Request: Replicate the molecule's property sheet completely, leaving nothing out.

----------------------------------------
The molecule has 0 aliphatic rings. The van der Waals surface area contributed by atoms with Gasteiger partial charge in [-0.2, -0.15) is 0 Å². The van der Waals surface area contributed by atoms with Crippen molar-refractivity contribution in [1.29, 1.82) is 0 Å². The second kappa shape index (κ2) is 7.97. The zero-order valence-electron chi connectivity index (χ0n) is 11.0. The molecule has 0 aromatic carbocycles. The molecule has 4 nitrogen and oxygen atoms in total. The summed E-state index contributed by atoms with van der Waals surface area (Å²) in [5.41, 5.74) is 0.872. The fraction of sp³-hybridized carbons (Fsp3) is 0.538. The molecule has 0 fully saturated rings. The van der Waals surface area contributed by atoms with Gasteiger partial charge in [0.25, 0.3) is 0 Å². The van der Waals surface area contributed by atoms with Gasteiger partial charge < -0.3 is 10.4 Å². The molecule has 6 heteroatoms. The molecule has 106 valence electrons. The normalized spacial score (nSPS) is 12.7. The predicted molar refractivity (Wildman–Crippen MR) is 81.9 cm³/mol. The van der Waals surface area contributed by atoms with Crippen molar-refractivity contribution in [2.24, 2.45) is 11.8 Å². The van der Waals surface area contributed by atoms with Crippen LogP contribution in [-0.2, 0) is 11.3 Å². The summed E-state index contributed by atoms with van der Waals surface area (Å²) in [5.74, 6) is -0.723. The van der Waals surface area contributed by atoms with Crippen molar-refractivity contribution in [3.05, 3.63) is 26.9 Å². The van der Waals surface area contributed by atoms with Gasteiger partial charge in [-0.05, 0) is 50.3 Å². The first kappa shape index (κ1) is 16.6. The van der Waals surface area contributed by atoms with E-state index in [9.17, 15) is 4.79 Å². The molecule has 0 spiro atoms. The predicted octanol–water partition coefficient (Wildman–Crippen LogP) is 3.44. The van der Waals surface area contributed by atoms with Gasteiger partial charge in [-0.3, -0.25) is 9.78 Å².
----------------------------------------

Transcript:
The molecule has 0 aliphatic rings. The van der Waals surface area contributed by atoms with Gasteiger partial charge in [-0.2, -0.15) is 0 Å². The van der Waals surface area contributed by atoms with Crippen molar-refractivity contribution in [1.29, 1.82) is 0 Å². The second kappa shape index (κ2) is 7.97. The zero-order valence-electron chi connectivity index (χ0n) is 11.0. The molecule has 0 aromatic carbocycles. The molecule has 4 nitrogen and oxygen atoms in total. The summed E-state index contributed by atoms with van der Waals surface area (Å²) in [5.41, 5.74) is 0.872. The fraction of sp³-hybridized carbons (Fsp3) is 0.538. The molecule has 0 fully saturated rings. The van der Waals surface area contributed by atoms with Gasteiger partial charge in [0.25, 0.3) is 0 Å². The van der Waals surface area contributed by atoms with Gasteiger partial charge < -0.3 is 10.4 Å². The molecule has 6 heteroatoms. The molecule has 106 valence electrons. The normalized spacial score (nSPS) is 12.7. The predicted molar refractivity (Wildman–Crippen MR) is 81.9 cm³/mol. The van der Waals surface area contributed by atoms with Crippen molar-refractivity contribution in [2.24, 2.45) is 11.8 Å². The van der Waals surface area contributed by atoms with Crippen LogP contribution in [-0.2, 0) is 11.3 Å². The summed E-state index contributed by atoms with van der Waals surface area (Å²) in [5.74, 6) is -0.723. The van der Waals surface area contributed by atoms with Crippen molar-refractivity contribution in [3.05, 3.63) is 26.9 Å². The van der Waals surface area contributed by atoms with Gasteiger partial charge in [-0.05, 0) is 50.3 Å². The first kappa shape index (κ1) is 16.6. The van der Waals surface area contributed by atoms with E-state index in [9.17, 15) is 4.79 Å². The molecule has 0 spiro atoms. The predicted octanol–water partition coefficient (Wildman–Crippen LogP) is 3.44. The van der Waals surface area contributed by atoms with Gasteiger partial charge in [-0.3, -0.25) is 9.78 Å².